In Mali and Burkina Faso, for example, the governments were dealing with violent extremism from ISIS and Al-Qaeda affiliates in the Sahel. Between 2020 and 2021, according to recent reports, attacks in the region by militant Islamist organizations increased 70 percent, from 1,180 to 2,005.

In terms of the differences, in Mali and Burkina Faso, the juntas have claimed that insecurity and an instability with threats from violent extremist groups has precipitated the coups. In Guinea-Bissau for example, the recent attempted coup is one of many since the nation gained its independence from Portugal. The nation has struggled to establish democratic traditions and institutions; notably, President Umaro Sissoco Embalo - the man whom the failed coup tried to oust - came to power in 2020 after a contested election, which was still being reviewed by the nation's Supreme Court when Embalo took office.

And in Guinea, a separate country that borders the smaller Guinea-Bissau, last year's successful coup came after President Alpha Conde changed the constitution and mounted a power grab that gave him a third term in office. Although he initially won a democratic election in 2010 - the first Guinean leader to do so - his power grab, combined with corruption and deep inequality, apparently provided the impetus the military needed to mount a takeover last September.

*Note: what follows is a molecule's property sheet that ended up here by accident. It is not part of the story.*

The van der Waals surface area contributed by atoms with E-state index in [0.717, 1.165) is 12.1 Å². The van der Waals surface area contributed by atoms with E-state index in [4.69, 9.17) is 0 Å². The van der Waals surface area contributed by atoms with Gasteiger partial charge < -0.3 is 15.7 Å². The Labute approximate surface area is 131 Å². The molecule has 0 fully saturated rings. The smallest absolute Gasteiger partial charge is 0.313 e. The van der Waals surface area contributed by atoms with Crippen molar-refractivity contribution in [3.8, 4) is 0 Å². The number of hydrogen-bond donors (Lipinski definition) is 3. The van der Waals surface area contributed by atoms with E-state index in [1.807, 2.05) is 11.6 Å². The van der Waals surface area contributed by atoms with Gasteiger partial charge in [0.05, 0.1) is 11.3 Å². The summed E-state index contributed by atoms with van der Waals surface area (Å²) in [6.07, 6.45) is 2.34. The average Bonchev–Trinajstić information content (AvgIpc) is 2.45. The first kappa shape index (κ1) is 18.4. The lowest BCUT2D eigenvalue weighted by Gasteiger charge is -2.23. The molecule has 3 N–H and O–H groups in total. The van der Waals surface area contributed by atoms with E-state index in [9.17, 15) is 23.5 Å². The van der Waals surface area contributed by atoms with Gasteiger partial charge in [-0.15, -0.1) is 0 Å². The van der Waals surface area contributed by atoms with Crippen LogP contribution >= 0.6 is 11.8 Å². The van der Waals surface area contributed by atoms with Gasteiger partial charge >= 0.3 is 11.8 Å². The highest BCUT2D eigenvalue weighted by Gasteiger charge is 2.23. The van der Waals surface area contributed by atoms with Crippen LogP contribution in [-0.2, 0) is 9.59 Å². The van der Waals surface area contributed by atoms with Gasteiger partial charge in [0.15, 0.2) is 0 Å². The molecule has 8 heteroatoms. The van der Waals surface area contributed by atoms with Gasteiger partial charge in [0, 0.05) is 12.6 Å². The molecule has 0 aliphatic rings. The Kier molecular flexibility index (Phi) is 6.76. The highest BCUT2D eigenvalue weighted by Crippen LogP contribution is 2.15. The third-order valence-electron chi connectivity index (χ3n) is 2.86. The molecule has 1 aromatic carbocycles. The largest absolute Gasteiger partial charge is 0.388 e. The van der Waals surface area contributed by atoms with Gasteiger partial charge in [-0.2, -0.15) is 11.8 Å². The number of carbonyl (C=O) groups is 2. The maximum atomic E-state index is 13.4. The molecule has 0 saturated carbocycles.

It is these kinds of unrests and insurgencies, confirmed by several authorities as being a threat to the African continent, that PAWA was able to address at her 2022 Conference.

Conference pics
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Various international think tanks and organizations including the Economic Community of West African States (ECOWAS), have convened several times to discuss the unrest described by the ECOWAS Chair, President Nana Akufo-Addo of Ghana, as "contagious" and a threat to the entire region. Even though some countries as well as ECOWAS have imposed a series of economic and cultural sanctions against the erring countries, the spate of unrests and insurgency still linger on in many of the affected countries.

It was for this reason that the Pan African Writers Association (PAWA) in 2022, organized an international conference where writers, statesmen and policy makers from about 40 African countries gathered to proffer solutions to the above-named challenges under the theme: The Role of the Writer in a Pan African Agenda for Peace and Security. The Conference which is also in line with Article 9 of PAWA's Aims and Objectives - To Promote Peace and Understanding In Africa and the World through Literature - took place at the Conference Centre, University Of Ibadan, Nigeria, June 23rd - June 26th 2022.